Glioma is a general term used to describe any tumor that arises from the supportive tissue of the brain. This tissue, called glia, helps to keep the neurons in place and functioning well.
There are three types of normal glial cells that can produce tumors. An astrocyte will produce astrocytomas (including glioblastomas), an oligodendrocyte will produce oligodendrogliomas, and ependymomas come from ependymal cells. Tumors that display a mixture of these different cells are called mixed gliomas.
Tumors such as optic nerve glioma and brain stem glioma are named for their locations, not the tissue type from which they originate.
• Tumor removal by surgery is the mainstay of treatment. The patient should be otherwise relatively healthy, and brain function, speech, and mobility is able to be maintained. Imaging techniques such as CT scanning and functional MRI may be used to assist the surgeon in removing the tumor. The goal is to remove as much of the tumor as possible and obtain an accurate diagnosis. Recurrences of the tumor are frequent.
• Radiation therapy uses high-energy X-rays or other radiation to kill the cancer cells.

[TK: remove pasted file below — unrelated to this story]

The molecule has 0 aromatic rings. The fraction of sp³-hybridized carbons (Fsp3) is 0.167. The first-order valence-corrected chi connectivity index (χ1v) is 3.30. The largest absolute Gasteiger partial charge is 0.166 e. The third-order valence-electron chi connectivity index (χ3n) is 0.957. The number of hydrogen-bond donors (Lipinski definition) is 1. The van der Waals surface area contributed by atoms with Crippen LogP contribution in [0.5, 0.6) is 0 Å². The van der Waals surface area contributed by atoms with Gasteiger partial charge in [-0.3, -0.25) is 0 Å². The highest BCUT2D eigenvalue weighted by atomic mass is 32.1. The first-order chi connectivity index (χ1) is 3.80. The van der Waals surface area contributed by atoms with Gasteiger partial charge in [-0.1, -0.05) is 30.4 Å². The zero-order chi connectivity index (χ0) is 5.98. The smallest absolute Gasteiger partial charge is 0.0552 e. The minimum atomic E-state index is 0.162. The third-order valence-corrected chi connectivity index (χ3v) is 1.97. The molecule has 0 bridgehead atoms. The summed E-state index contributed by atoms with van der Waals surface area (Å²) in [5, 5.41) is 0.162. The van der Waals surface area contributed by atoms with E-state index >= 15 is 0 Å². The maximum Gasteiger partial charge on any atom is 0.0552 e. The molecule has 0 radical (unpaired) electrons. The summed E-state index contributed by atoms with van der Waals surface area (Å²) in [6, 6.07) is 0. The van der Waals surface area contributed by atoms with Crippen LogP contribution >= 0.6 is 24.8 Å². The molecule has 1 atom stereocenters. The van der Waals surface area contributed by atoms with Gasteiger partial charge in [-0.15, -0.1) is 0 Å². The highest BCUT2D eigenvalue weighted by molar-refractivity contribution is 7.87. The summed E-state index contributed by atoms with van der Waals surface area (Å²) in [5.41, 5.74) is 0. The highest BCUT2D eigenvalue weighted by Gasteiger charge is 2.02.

• Chemotherapy uses drugs to stop the cancer cell growth. This therapy may be taken by mouth or injected.
• Electric-field therapy uses electrical fields to target cells in the tumor while not hurting normal cells. It’s done by putting electrodes directly on the scalp. The device is called Optune. It’s given with chemotherapy after surgery and radiation. The FDA has approved it for both newly diagnosed people and people whose glioblastoma has come back.
• Supportive therapy to improve symptoms and neurologic function include corticosteroids to reduce swelling in the brain caused by the tumor and anticonvulsants to control or prevent seizures.
• Clinical trials, performed to see if new cancer therapies are effective and safe, are another option.